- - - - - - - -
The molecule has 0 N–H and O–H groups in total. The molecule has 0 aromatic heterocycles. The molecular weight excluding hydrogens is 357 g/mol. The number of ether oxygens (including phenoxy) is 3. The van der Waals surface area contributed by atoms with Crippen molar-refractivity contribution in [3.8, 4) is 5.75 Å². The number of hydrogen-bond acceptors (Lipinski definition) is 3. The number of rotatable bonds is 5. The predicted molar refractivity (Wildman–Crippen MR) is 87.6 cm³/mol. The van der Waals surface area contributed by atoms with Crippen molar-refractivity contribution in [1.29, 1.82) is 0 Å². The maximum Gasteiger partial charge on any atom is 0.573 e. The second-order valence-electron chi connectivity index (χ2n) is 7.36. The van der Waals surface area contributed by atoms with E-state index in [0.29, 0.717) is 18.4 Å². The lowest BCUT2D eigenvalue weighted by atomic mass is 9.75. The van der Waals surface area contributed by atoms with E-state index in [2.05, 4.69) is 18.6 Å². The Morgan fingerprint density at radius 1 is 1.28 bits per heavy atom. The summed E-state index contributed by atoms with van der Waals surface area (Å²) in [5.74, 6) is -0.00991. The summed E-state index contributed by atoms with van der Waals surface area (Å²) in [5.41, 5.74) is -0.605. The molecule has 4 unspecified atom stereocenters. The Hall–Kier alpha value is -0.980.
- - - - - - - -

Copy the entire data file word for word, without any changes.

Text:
The molecule has 0 N–H and O–H groups in total. The molecule has 0 aromatic heterocycles. The molecular weight excluding hydrogens is 357 g/mol. The number of ether oxygens (including phenoxy) is 3. The van der Waals surface area contributed by atoms with Crippen molar-refractivity contribution in [3.8, 4) is 5.75 Å². The number of hydrogen-bond acceptors (Lipinski definition) is 3. The number of rotatable bonds is 5. The predicted molar refractivity (Wildman–Crippen MR) is 87.6 cm³/mol. The van der Waals surface area contributed by atoms with Crippen molar-refractivity contribution in [1.29, 1.82) is 0 Å². The maximum Gasteiger partial charge on any atom is 0.573 e. The second-order valence-electron chi connectivity index (χ2n) is 7.36. The van der Waals surface area contributed by atoms with E-state index in [0.29, 0.717) is 18.4 Å². The lowest BCUT2D eigenvalue weighted by atomic mass is 9.75. The van der Waals surface area contributed by atoms with E-state index in [2.05, 4.69) is 18.6 Å². The Morgan fingerprint density at radius 1 is 1.28 bits per heavy atom. The summed E-state index contributed by atoms with van der Waals surface area (Å²) in [5.74, 6) is -0.00991. The summed E-state index contributed by atoms with van der Waals surface area (Å²) in [5.41, 5.74) is -0.605. The molecule has 4 unspecified atom stereocenters. The Hall–Kier alpha value is -0.980.